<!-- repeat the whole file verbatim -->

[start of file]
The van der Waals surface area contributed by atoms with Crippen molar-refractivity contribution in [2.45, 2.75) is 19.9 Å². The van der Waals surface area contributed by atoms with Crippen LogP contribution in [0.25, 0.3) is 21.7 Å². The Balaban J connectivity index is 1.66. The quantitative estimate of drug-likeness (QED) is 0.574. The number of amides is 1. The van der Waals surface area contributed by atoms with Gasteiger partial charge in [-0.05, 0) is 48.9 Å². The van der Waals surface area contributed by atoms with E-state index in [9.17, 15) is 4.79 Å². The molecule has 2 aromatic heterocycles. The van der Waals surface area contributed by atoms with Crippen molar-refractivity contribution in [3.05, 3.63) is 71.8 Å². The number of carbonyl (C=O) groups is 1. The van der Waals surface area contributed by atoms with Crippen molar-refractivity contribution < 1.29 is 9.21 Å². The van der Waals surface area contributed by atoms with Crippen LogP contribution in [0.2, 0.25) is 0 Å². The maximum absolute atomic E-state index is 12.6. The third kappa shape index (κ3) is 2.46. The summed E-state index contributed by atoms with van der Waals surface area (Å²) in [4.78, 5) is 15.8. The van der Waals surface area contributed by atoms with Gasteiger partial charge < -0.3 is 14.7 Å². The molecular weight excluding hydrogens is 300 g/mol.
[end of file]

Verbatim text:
The van der Waals surface area contributed by atoms with Crippen molar-refractivity contribution in [2.45, 2.75) is 19.9 Å². The van der Waals surface area contributed by atoms with Crippen LogP contribution in [0.25, 0.3) is 21.7 Å². The Balaban J connectivity index is 1.66. The quantitative estimate of drug-likeness (QED) is 0.574. The number of amides is 1. The van der Waals surface area contributed by atoms with Gasteiger partial charge in [-0.05, 0) is 48.9 Å². The van der Waals surface area contributed by atoms with E-state index in [9.17, 15) is 4.79 Å². The molecule has 2 aromatic heterocycles. The van der Waals surface area contributed by atoms with Crippen molar-refractivity contribution in [3.05, 3.63) is 71.8 Å². The number of carbonyl (C=O) groups is 1. The van der Waals surface area contributed by atoms with Crippen molar-refractivity contribution < 1.29 is 9.21 Å². The van der Waals surface area contributed by atoms with Crippen LogP contribution in [0.2, 0.25) is 0 Å². The maximum absolute atomic E-state index is 12.6. The third kappa shape index (κ3) is 2.46. The summed E-state index contributed by atoms with van der Waals surface area (Å²) in [4.78, 5) is 15.8. The van der Waals surface area contributed by atoms with Gasteiger partial charge < -0.3 is 14.7 Å². The molecular weight excluding hydrogens is 300 g/mol.